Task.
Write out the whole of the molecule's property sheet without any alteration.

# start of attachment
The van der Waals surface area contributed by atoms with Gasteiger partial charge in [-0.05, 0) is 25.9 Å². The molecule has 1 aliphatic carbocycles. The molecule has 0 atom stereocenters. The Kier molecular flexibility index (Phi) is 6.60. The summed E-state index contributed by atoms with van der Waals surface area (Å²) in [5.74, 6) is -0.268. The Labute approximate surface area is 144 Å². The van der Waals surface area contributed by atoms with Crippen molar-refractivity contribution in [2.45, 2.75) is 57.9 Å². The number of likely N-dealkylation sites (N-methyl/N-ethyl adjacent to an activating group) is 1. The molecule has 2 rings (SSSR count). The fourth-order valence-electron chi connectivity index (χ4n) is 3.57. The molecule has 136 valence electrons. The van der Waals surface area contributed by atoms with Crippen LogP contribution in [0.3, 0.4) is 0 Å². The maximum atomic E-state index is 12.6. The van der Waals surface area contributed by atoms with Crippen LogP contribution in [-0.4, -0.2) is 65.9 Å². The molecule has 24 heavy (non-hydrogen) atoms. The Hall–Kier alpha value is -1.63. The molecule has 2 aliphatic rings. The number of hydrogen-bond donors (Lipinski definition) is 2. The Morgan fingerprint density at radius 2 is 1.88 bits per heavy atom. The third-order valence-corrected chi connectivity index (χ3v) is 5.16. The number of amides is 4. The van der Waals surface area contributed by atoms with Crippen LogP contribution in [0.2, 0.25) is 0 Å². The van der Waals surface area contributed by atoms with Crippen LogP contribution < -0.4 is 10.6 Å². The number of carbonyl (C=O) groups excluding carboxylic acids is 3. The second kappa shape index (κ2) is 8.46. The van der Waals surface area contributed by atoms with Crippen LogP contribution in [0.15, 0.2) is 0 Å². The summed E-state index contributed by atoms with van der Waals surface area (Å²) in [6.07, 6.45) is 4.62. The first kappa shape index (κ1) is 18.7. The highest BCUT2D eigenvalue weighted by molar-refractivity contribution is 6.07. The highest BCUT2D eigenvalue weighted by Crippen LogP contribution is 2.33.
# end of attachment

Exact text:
The van der Waals surface area contributed by atoms with Gasteiger partial charge in [-0.05, 0) is 25.9 Å². The molecule has 1 aliphatic carbocycles. The molecule has 0 atom stereocenters. The Kier molecular flexibility index (Phi) is 6.60. The summed E-state index contributed by atoms with van der Waals surface area (Å²) in [5.74, 6) is -0.268. The Labute approximate surface area is 144 Å². The van der Waals surface area contributed by atoms with Crippen molar-refractivity contribution in [2.45, 2.75) is 57.9 Å². The number of likely N-dealkylation sites (N-methyl/N-ethyl adjacent to an activating group) is 1. The molecule has 2 rings (SSSR count). The fourth-order valence-electron chi connectivity index (χ4n) is 3.57. The molecule has 136 valence electrons. The van der Waals surface area contributed by atoms with Crippen LogP contribution in [0.3, 0.4) is 0 Å². The maximum atomic E-state index is 12.6. The van der Waals surface area contributed by atoms with Crippen LogP contribution in [-0.4, -0.2) is 65.9 Å². The molecule has 24 heavy (non-hydrogen) atoms. The Hall–Kier alpha value is -1.63. The molecule has 2 aliphatic rings. The number of hydrogen-bond donors (Lipinski definition) is 2. The Morgan fingerprint density at radius 2 is 1.88 bits per heavy atom. The third-order valence-corrected chi connectivity index (χ3v) is 5.16. The number of amides is 4. The van der Waals surface area contributed by atoms with Crippen LogP contribution in [0.2, 0.25) is 0 Å². The van der Waals surface area contributed by atoms with Crippen LogP contribution < -0.4 is 10.6 Å². The number of carbonyl (C=O) groups excluding carboxylic acids is 3. The second kappa shape index (κ2) is 8.46. The van der Waals surface area contributed by atoms with Crippen LogP contribution in [0.15, 0.2) is 0 Å². The summed E-state index contributed by atoms with van der Waals surface area (Å²) in [6.07, 6.45) is 4.62. The first kappa shape index (κ1) is 18.7. The highest BCUT2D eigenvalue weighted by molar-refractivity contribution is 6.07. The highest BCUT2D eigenvalue weighted by Crippen LogP contribution is 2.33.